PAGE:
‘I’m not free yet… but we’re going to keep fighting’
Edwin Espinal considers a bottle of drinking water he had smuggled out of La Tolva jail, where he was held on trumped up charges for 19 months.
US Trained Honduran Police Get Medieval as Political Prisoner Edwin Espinal Released
By Adrienne Pine MintPress News
“It’s sad how the United States is supporting this corrupt government,” Honduran political prisoner Edwin Espinal told MintPress News immediately after his release from prison, where he had spent 19 months.
Edwin’s case — and the medieval violence to which U.S.-trained police in Honduras tried to subject me — perfectly illustrate the often lethal repression that has fueled the migrant crisis. After hours of police hurling stones and tear gas at student protesters last week, young children gathered the aluminum scraps from the ground to sell, underscoring that the poverty brought on by U.S.-backed neoliberal measures has gone hand-in-hand with police violence in fueling the human-rights catastrophe at the heart of the central American exodus.
A week of nationwide action in solidarity with political prisoners ended in elation at a concert on Friday held in the central park, as beloved movement leader Edwin Espinal — unexpectedly released from pre-trial detention earlier in the day — walked unevenly onstage. Espinal, looking like a deer in the headlights, was immediately mobbed by sobbing friends. The resistance band Patechucho Social Club played a rousing version of their song “Rap Rock Reggae Cumbia.”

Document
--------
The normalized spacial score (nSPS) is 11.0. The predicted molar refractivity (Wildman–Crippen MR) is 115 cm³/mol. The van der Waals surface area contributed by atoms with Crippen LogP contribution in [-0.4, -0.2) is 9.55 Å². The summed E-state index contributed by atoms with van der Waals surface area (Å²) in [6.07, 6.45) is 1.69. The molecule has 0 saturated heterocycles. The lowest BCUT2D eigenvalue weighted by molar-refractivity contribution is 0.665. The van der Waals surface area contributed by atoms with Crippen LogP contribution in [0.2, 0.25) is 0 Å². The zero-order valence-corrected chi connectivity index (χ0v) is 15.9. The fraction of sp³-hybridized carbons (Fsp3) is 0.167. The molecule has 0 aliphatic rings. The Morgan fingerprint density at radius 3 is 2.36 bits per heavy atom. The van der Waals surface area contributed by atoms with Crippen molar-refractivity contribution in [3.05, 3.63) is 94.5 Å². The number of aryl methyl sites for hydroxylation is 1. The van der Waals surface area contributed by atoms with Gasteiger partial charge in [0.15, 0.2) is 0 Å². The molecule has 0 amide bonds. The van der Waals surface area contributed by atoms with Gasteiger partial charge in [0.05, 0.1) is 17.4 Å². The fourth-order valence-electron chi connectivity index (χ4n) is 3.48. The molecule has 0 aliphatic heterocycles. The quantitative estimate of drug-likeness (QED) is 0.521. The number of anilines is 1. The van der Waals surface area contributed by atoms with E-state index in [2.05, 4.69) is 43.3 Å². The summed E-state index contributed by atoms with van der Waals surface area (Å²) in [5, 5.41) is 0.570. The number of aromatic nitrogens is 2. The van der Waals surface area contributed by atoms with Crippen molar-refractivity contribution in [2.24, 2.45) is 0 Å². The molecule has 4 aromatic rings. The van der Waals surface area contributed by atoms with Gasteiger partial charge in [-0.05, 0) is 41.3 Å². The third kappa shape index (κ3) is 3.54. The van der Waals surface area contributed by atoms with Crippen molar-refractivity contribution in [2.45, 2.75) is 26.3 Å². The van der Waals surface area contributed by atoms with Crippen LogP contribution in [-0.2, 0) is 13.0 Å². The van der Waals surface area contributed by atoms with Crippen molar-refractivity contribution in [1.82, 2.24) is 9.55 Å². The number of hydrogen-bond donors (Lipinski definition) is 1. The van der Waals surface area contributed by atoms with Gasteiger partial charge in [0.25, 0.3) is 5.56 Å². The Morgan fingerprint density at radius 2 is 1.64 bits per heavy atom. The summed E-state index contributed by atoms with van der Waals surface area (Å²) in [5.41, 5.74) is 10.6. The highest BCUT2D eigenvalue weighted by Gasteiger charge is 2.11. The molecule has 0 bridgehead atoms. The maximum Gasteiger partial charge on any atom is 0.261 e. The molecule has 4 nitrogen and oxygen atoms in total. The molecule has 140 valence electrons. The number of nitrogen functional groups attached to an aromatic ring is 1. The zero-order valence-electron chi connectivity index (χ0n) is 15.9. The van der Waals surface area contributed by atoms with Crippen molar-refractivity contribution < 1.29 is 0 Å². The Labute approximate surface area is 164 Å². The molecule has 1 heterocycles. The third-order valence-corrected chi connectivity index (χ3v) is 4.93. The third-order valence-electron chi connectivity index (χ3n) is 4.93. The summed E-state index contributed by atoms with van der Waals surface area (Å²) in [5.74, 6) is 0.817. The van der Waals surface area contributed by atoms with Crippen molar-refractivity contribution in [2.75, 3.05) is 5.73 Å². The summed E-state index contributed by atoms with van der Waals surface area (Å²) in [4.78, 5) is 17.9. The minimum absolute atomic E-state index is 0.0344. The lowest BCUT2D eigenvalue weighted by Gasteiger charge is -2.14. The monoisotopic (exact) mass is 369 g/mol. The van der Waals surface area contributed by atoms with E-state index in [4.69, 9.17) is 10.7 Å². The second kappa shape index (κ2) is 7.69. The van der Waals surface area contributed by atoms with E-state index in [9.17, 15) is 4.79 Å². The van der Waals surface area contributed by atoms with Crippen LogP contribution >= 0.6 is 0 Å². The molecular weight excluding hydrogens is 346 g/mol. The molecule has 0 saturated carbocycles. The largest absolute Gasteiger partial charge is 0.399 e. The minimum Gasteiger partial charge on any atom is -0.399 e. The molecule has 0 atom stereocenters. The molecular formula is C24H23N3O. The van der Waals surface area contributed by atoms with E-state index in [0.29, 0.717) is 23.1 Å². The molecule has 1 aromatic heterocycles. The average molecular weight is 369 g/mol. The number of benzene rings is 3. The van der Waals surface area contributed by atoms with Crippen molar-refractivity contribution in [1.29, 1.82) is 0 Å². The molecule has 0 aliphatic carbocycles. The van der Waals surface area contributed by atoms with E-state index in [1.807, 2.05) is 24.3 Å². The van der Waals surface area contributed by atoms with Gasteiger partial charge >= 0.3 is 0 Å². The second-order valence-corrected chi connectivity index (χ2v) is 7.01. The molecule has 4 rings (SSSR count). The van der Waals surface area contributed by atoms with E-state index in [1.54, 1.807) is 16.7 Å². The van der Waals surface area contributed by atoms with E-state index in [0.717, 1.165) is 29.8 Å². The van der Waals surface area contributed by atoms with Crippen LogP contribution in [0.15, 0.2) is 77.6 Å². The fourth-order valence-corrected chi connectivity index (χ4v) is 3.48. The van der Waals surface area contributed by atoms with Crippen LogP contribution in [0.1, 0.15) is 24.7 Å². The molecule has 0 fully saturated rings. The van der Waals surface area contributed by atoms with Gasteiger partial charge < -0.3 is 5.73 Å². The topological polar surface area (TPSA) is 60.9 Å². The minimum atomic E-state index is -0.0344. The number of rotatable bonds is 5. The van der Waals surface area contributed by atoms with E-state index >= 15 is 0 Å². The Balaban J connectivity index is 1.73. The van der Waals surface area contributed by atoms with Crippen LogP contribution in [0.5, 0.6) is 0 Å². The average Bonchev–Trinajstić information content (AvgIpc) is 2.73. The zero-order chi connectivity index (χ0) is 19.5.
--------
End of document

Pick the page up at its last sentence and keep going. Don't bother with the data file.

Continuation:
On Friday, a three-judge panel in a courthouse surrounded by military police officers agreed that Espinal’s 19-month incarceration in a maximum-security prison was illegal, punitive and arbitrary.
I went with Edwin’s wife, Karen Spring, to pick him up from the prison. In his first interview after his release from prison, Edwin told me:
‘It’s very clear inside that they started a new force which has been trained by the U.S. government. And they’re really bad people. They treat us so badly… They always beat me up, they always humiliate me.
‘It is sad how the United States is supporting this corrupt government, which is focused on prosecuting the political opposition rather than on prosecuting corrupt people in the Juan Orlando Hernandez government.”
It is difficult to overstate the importance to Hondurans of Espinal’s conditional release while awaiting trial. Since the murder of his then-girlfriend Wendy Avila from suffocation caused by teargas inhalation in the months following the 2009 U.S.-backed coup, he has been an especially public figure in the Honduran struggle for social justice.